Today was full of cars, trucks, and development (strip malls, junk yards, and houses of pleasure - my favorite name was "Squeeze Play adult entertainment"). Even though we were promised no headwinds, the winds are from the north, and a good deal of today's route was northerly. There was one long straight stretch that went on for 20 miles (or so it seemed). Other than the Tahoe part, seeing the green fields of Fallon, hearing numerous jets from the air base, and seeing cowboys practice roping for the rodeo, it was not the most exciting day. All the multi-year people say it gets absolutely wonderful from here (and I have met people that have done this 5 times, and one has done it ten times).
Crash of the day... a person from the bay area hit his brakes a bit too hard in town (3 miles from the end), did and endo, and fractured his clavicle. He's out of the ride (more on Barry later).
The personalities are interesting. So far I have heard about the woman who always wears pink. Last year, the brakes failed on the gear truck, and it started to roll downhill. They stopped it by throwing her bag under the wheel. I figured that this was a myth, but just 5 minutes ago I saw a woman and her husband who came over for dinner, and she was in pink. I'm sure that there are more personalities to learn. The ages of people are wider than one would think with some people in their 70s (and they were fast).
The other group on this is called "Rite of Passage." It's a group of kids at risk (most of whom have been arrested once), and are doing this ride as part of being out with other people. They seem like nice kids. The two that I talked to are from South Bend, Indiana, and are in a home in Nevada. They did most of the heavy lifting and support during the ride, assisting the ride staff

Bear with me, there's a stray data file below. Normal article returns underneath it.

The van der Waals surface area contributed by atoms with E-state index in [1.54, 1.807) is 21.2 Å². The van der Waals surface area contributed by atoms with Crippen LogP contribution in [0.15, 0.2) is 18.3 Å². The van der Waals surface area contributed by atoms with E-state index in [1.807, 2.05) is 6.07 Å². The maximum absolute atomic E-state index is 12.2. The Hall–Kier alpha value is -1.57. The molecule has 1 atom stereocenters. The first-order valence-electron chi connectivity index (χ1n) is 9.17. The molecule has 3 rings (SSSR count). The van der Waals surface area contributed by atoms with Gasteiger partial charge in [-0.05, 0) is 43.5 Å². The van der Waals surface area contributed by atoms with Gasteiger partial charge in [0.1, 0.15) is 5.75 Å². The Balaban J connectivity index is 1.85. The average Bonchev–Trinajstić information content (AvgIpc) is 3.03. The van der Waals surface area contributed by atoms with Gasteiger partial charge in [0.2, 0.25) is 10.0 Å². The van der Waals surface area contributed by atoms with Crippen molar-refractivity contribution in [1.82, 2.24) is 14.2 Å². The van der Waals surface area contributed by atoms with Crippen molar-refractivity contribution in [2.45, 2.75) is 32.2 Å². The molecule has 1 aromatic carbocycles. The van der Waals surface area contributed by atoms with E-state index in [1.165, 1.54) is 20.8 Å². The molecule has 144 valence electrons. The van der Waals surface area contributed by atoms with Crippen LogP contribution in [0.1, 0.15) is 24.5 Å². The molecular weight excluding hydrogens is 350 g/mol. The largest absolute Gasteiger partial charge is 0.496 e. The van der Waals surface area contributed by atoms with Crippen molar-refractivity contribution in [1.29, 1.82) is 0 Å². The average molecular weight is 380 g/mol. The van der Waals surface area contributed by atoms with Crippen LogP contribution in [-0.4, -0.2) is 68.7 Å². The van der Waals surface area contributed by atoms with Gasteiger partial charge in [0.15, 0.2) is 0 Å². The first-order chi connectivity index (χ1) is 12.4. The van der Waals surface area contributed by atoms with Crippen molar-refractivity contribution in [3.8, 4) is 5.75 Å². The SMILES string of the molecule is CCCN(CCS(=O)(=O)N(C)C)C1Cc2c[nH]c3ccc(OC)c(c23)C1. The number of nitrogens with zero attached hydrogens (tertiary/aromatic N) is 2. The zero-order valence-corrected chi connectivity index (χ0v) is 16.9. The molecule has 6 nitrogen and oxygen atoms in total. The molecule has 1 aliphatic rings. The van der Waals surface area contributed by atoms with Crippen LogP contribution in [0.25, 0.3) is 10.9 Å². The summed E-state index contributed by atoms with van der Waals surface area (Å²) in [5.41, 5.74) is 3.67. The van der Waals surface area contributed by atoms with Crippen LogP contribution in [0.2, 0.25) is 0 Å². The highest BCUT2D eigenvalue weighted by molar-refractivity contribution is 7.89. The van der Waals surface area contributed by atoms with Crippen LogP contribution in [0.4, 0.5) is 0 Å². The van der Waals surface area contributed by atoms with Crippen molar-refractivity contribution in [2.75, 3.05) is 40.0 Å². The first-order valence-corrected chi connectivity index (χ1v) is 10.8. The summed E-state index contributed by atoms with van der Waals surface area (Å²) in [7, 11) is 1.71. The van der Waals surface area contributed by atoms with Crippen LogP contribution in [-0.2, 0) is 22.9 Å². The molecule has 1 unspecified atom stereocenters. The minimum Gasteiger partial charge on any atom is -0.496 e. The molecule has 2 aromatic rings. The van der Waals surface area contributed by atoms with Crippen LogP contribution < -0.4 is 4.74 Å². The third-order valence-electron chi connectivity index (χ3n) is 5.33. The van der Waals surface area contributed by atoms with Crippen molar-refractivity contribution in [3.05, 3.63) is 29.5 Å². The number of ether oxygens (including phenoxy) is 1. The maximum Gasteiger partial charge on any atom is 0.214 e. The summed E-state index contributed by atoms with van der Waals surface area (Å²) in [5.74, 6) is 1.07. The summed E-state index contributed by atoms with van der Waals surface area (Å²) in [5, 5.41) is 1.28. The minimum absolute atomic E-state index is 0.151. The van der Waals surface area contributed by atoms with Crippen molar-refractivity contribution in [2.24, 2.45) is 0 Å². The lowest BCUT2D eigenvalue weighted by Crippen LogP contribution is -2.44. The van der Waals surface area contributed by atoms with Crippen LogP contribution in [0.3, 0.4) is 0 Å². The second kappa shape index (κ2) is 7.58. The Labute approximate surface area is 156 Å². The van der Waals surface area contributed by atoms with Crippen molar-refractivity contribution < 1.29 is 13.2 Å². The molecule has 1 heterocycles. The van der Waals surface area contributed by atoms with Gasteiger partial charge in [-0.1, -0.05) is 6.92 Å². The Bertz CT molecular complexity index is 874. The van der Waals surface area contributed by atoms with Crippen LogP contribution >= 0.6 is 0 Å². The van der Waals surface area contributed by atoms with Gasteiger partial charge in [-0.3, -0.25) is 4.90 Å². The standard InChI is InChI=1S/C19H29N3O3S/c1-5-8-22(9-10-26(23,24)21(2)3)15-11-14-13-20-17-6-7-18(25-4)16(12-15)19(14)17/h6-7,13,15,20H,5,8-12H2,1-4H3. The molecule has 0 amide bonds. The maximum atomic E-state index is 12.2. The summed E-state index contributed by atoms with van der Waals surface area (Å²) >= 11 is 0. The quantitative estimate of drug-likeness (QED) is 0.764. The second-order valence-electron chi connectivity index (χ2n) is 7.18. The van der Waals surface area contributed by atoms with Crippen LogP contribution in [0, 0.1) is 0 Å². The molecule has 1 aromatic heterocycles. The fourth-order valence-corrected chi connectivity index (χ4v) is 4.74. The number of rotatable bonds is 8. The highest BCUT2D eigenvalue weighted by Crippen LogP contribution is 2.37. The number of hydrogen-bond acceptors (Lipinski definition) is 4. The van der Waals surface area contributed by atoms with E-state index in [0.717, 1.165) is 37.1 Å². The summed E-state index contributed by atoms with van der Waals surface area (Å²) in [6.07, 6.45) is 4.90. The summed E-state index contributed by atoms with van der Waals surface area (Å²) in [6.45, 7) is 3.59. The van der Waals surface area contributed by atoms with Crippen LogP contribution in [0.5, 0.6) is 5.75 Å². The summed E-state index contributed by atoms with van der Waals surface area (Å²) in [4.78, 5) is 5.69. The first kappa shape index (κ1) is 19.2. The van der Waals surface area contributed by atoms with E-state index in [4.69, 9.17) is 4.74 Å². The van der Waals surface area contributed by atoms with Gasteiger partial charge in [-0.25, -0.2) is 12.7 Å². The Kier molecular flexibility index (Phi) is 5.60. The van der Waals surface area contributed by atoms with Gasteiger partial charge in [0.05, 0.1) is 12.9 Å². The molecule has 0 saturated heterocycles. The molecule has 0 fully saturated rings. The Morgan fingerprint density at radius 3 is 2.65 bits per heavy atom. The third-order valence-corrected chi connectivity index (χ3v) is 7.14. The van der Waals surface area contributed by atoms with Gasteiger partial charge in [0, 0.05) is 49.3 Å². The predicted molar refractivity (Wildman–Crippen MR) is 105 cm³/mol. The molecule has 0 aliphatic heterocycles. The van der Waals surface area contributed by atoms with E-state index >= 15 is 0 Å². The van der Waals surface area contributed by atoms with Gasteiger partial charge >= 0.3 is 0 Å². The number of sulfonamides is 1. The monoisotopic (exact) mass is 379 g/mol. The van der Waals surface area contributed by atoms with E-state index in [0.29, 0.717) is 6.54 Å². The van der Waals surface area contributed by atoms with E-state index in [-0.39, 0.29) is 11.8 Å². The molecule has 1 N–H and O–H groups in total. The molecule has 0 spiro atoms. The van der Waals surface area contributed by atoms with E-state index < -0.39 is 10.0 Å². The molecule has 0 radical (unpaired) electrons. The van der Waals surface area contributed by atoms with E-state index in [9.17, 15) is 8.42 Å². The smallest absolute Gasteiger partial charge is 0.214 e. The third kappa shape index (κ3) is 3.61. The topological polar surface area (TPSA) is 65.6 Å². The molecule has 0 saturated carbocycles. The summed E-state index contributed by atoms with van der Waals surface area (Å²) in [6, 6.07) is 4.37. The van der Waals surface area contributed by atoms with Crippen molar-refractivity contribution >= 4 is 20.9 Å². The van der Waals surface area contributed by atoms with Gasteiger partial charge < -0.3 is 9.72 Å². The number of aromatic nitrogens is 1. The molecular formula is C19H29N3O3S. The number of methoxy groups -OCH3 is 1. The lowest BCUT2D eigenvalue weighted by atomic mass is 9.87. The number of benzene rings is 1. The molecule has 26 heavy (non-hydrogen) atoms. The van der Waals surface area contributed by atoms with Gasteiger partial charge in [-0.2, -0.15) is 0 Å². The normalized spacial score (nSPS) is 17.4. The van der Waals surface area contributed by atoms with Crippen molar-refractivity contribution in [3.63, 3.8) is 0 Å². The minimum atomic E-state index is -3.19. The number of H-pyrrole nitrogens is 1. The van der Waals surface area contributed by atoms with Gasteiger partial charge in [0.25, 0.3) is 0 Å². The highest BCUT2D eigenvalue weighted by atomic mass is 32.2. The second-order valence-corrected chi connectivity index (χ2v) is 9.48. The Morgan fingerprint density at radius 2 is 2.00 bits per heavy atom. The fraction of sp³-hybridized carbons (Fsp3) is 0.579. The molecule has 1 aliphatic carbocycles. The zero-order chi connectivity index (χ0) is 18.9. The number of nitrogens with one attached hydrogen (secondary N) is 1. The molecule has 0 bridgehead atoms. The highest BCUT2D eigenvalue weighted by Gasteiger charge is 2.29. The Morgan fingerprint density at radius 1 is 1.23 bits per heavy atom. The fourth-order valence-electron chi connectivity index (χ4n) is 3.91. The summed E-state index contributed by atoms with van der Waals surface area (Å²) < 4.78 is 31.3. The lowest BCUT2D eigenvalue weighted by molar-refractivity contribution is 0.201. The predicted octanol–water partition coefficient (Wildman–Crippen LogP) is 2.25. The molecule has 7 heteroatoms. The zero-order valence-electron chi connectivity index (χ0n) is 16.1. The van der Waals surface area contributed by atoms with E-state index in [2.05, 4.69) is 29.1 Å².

Well, the tent is pitched, I'm showered, and it is 26 minutes until dinner. Some people seem to be party folks, but the general expectation is that we'll be asleep early and will hit the road at dawn. Tomorrow is the longest day, at 113 miles, and about 5500 feet of climbing (if you go the scenic way).
The weather today was quite temperate, with the bank thermometer in Fallon reading 81F when we went through at 2:30.
Dinner was served by the Churchill 4H (baked potato bar and lasagna). And now, at 7:20 and still at 7:50 the marching band was practicing in the field next to us. Oh, well: you learn to sleep through anything.
Tuesday began early. With this (Fallon to Austin) as the longest day, we were told to get started as soon after dawn as possible. I did get started early, packing my tent as dawn broke. We had been warned that we should be careful as we started out of Fallon, since the sun would be directly at the end of the road to the east, blinding drivers.
Just outside of Fallon, we rode past Fallon Naval Air Station where I saw 4 fighters taking off. It was quite impressive to hear the roar and the rapid rate of climb. Later in the day, we hear the "boom" of live bombs exploding in target practice.